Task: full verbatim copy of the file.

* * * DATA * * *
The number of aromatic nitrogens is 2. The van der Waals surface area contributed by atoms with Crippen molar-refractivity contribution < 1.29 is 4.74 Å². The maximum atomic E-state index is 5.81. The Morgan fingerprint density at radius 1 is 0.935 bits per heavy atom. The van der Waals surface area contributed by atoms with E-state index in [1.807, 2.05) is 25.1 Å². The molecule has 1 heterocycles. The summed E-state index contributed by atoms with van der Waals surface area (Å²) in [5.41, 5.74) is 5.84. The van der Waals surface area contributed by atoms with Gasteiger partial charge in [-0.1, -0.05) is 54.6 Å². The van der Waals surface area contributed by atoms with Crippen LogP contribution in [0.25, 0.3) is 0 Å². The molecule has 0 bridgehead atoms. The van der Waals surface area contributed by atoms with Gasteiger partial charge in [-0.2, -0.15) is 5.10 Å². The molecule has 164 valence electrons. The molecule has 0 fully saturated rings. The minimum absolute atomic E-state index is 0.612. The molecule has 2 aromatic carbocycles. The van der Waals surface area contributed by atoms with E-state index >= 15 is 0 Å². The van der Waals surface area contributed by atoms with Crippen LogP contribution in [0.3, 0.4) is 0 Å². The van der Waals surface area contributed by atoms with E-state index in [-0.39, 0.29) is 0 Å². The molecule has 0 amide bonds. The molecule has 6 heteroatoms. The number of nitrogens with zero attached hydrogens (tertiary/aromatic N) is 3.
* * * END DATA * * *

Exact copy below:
The number of aromatic nitrogens is 2. The van der Waals surface area contributed by atoms with Crippen molar-refractivity contribution < 1.29 is 4.74 Å². The maximum atomic E-state index is 5.81. The Morgan fingerprint density at radius 1 is 0.935 bits per heavy atom. The van der Waals surface area contributed by atoms with E-state index in [1.807, 2.05) is 25.1 Å². The molecule has 1 heterocycles. The summed E-state index contributed by atoms with van der Waals surface area (Å²) in [5.41, 5.74) is 5.84. The van der Waals surface area contributed by atoms with Gasteiger partial charge in [-0.1, -0.05) is 54.6 Å². The van der Waals surface area contributed by atoms with Crippen LogP contribution in [0.25, 0.3) is 0 Å². The molecule has 0 bridgehead atoms. The van der Waals surface area contributed by atoms with Gasteiger partial charge in [-0.2, -0.15) is 5.10 Å². The molecule has 164 valence electrons. The molecule has 0 fully saturated rings. The minimum absolute atomic E-state index is 0.612. The molecule has 2 aromatic carbocycles. The van der Waals surface area contributed by atoms with E-state index >= 15 is 0 Å². The van der Waals surface area contributed by atoms with Crippen LogP contribution in [0.3, 0.4) is 0 Å². The van der Waals surface area contributed by atoms with E-state index in [-0.39, 0.29) is 0 Å². The molecule has 0 amide bonds. The molecule has 6 heteroatoms. The number of nitrogens with zero attached hydrogens (tertiary/aromatic N) is 3.